The Borgias 2.3 Review: "The Beautiful Deception"

By John Keegan

borgias_iconBy the time this episode was over, I was completely befuddled. Not by the plot; that was simple enough that Jordan had plenty to opportunity to focus on the more important element of character development. Not by the complete rewrite of history; the show had long since deviated from the historical record, so why not take it even further? No, the real confusion was why this episode was so much better than almost anything “The Borgias” has done to date.
It might have something to do with Amiel’s direction. There was less of the self-indulgent art-house style that seemed to suffocate many of the previous episodes. The end result seemed to give the cast a bit more room to breathe. The standardizing effect of post-production and editing kept it very close to the usual tone of the series, but there was a definite change in the presentation of the material.

The most important shift, however, might be in the character of Lucrezia Borgia. Up to this point, she was far from her infamous reputation, something that was widely promoted but had yet to be seen on the show itself. That has changed, and it’s like we finally got some life out of Holliday Grainger in this role. Once it was clear that Juan was behind Paolo’s death, it’s like a switch went off in her head.

Has it been a purposeful depiction, to allow for this moment? A questionable choice, perhaps, but there is evidence for it. When she stepped into Juan’s bedroom, while he was in the midst of a tryst, there was a definite change in her appearance. Gone was the softer, more innocent look. She looked a bit older, sexier, and wilder, like a tiger that was finally let out of her cage. Her casual act of attempted murder was a joy to behold.

The-Borgias-The-Beautiful-Deception-Season-2-Episode-3-5One could simply interpret it as a self-inflicted wound on the part of the family. We’ve seen Cesare and Juan at each other’s throats this season, but Lucrezia was somewhat removed from it all. Her role was “marriageable bargaining chip”. But Juan pulled her into the game, so to speak, and now that she’s in, she’s all in.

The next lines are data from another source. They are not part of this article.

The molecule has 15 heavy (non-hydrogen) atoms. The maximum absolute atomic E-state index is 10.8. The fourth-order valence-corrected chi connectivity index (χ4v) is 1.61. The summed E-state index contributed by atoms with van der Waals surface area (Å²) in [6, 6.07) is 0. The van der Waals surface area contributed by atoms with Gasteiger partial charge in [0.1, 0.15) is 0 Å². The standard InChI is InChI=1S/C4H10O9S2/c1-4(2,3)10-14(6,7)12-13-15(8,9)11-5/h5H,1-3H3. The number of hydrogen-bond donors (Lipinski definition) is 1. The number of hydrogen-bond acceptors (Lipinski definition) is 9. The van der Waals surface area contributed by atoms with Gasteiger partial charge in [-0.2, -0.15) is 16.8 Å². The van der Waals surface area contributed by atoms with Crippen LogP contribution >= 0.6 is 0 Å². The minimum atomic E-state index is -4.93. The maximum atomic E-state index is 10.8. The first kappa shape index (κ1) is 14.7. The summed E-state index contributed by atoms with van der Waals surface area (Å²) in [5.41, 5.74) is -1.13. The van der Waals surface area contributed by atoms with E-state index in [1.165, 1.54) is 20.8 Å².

The test will be the rest of the season. While she can’t keep trying to kill Juan for the rest of the season, this does set her up to be a much more interesting tool for Rodrigo to use. One might even wonder if this will drive her to play on those interests that Cesare has been showing since the series premiere. Whatever the case, now that Lucrezia is finally showing some spark, it would be folly for her to regress.

The other subplot, involving the potential invasion of Rome by the French king Charles and his allies, was a nice way to incorporate Rodrigo’s young lover into the mix in a way that capitalized on her other talents. It would certainly be interesting if she wound up the latest target of Cesare’s affections; one wouldn’t blame him for being tempted. Of course, it would likely go badly for the poor girl, but that’s what happens when you bed the Borgias.

The only issue I had with it was the historical context. Most of the changes up to this point were relatively minor. This one had me puzzled. I honestly have no idea when this is supposed to fit into the historical timeline. I would assume that this is not meant to be the full French retreat that takes place years after this point, but rather, a way to incorporate historical figures that will play a bigger part down the road, should additional seasons come to pass.

John Keegan is Editor-in-Chief for Critical Myth, a partner site of SciFi Vision.

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